The Girl Scouts CEO Is an Actual Rocket Scientist
‘I attribute my lifelong passion for outdoor adventure to my time as a Girl Scout.’
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You may know Sylvia Acevedo as the CEO of Girl Scouts of the USA. But before that, she was a rocket scientist. Acevedo worked as an engineer at NASA’s Jet Propulsion Laboratories, IBM, and Dell. Then in 2017, she took on her newest challenge: growing 21st century leadership programming for the Girl Scouts.
As CEO, Acevedo immediately got to work tackling membership declines. She targeted outreach to African American, Hispanic, Asian, and other minority girls in the United States, and she backed major technological advancements for the organization. But she’s not done yet; Acevedo has big plans for taking the nation’s nearly two million Girl Scouts and turning their collective action into leadership.
This week, Acevedo spoke with Medium about her love of the outdoors, the importance of travel, and her favorite kind of Girl Scout cookie.
I tend to wake up around 5:30 a.m. I use an alarm clock because I regularly travel across so many time zones that my body clock is always shifting. After I wake up, I make a cup of tea. Then I eat a high-protein breakfast. This is very important because it fuels me through the day. My favorite breakfast is a smoothie with kale or spinach, bananas, berries, non-dairy milk, OJ, and protein powder.
I spend my mornings going through my email. My most productive time is before work. Then I’ll work out or do stretches and weights. I love to exercise in nature when I can, whether that means hiking in the mountains, walking on the beach, or strolling through a park. The outdoors is an essential part of Girl Scouts’ programming and my Girl Scout experience is what sparked my love for exploring nature originally.
Weather permitting, I walk to work most days because it’s my chance to be outdoors. After that, I’m typically in back-to-back meetings all day with occasional breaks to check email. Serving 1.7 million girls is a 24/7 job.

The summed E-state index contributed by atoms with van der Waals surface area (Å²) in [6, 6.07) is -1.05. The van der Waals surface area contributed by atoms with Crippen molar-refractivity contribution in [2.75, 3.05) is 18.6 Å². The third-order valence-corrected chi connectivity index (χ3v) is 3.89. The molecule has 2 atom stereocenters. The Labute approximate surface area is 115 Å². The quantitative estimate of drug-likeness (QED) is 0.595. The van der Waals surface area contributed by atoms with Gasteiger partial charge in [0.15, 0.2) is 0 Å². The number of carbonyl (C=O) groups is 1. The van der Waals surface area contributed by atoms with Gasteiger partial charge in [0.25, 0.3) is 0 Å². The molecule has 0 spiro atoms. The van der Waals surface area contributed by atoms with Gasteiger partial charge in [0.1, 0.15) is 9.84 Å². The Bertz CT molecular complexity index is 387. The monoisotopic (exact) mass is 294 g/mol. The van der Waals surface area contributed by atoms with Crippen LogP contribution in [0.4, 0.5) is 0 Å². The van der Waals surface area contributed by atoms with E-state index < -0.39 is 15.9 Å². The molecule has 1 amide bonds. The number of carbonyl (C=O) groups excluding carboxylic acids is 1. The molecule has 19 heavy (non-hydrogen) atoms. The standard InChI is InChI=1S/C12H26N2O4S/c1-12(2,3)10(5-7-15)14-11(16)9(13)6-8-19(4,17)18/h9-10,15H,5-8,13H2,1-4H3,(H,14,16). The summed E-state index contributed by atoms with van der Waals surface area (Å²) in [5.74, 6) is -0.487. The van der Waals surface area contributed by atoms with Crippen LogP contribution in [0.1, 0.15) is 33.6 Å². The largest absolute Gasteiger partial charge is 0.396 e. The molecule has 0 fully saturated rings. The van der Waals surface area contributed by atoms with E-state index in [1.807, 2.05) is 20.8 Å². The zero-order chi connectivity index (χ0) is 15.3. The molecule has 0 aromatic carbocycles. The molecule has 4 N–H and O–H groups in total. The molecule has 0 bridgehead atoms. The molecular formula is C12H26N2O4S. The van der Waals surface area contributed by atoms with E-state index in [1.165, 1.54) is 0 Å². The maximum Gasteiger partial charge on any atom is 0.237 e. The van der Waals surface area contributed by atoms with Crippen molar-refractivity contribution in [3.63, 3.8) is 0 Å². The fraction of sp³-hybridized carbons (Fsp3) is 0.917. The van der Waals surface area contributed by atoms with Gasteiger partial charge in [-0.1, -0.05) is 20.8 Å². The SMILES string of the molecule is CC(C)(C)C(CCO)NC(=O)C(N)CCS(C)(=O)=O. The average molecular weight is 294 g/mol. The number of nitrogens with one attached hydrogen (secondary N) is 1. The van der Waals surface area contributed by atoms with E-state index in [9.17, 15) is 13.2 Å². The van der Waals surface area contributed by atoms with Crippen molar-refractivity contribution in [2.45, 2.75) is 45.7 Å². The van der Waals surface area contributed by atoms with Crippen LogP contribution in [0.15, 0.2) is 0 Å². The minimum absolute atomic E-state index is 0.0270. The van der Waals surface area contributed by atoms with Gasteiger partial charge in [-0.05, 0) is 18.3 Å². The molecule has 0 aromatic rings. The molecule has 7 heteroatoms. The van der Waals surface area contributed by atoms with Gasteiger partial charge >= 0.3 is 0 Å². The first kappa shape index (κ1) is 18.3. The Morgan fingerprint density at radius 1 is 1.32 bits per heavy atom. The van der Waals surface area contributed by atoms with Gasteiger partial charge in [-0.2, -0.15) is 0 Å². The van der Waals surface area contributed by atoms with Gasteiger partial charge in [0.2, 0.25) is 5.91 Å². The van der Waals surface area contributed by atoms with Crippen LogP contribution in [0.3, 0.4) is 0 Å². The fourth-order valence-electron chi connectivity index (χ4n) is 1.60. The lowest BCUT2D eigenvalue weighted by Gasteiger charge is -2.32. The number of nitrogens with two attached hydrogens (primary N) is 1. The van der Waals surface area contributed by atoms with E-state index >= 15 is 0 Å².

I usually eat a lighter lunch. My go-to is salmon with broccoli. I also like to drink a ginger kombucha in the afternoon. If I’m in the mood for something sweet, I indulge in Thin Mints. The Girl Scout Cookie Program is the country’s largest financial investment in girls annually, and it’s the tastiest way I know to support the next generation of female entrepreneurs and leaders.
During the work week, I often have after-work events or dinners, so I tend to get home late, with only a couple of hours to catch up with family and relax. Those outings also tend to include fuller meals.
If I don’t have an event, I like to walk home at the end of the day. I have a Fitbit and my daily goal is five miles and 14,000 steps. I’ve been known to walk around the block a few times at night to make sure I get my steps in.
In the evenings, I like to read before bed. I always have several books on my Kindle, both fiction and nonfiction. Right now I’m reading The Silk Roads. Sometimes I watch a few of my favorite shows (which I record) to help me to relax. Currently, I’m catching up on The Crown.
This year my goal is to go horseback riding once per month. I’m working on doing more yoga and stretching every day. I’m also trying to use my standing desk more often, especially when I’m answering emails at work.
I’m all about balancing work and life. As a lifelong Girl Scout, I pride myself on being prepared. I spend significant effort making sure the relationships that are important to me get my time and attention. And because I spend a significant portion of my time traveling, it’s important for me to plan down time for exploration, reflection, restoration, and exercise. I also love taking trips to do adventurous outdoor activities when I’m able to take time off for personal travel. My last vacation was to New Zealand.
It’s so important to give girls opportunities to experience the outdoors. I attribute my lifelong passion for outdoor adventure to my time as a Girl Scout. Getting girls outside and in nature helps them develop a healthy lifestyle, build problem-solving and leadership skills, and learn how to protect our environment. In fact, research shows there is a correlation between outdoor experiences and girls’ leadership development. Girl Scouts are almost twice as likely as non-Girl Scouts to participate in outdoor activities.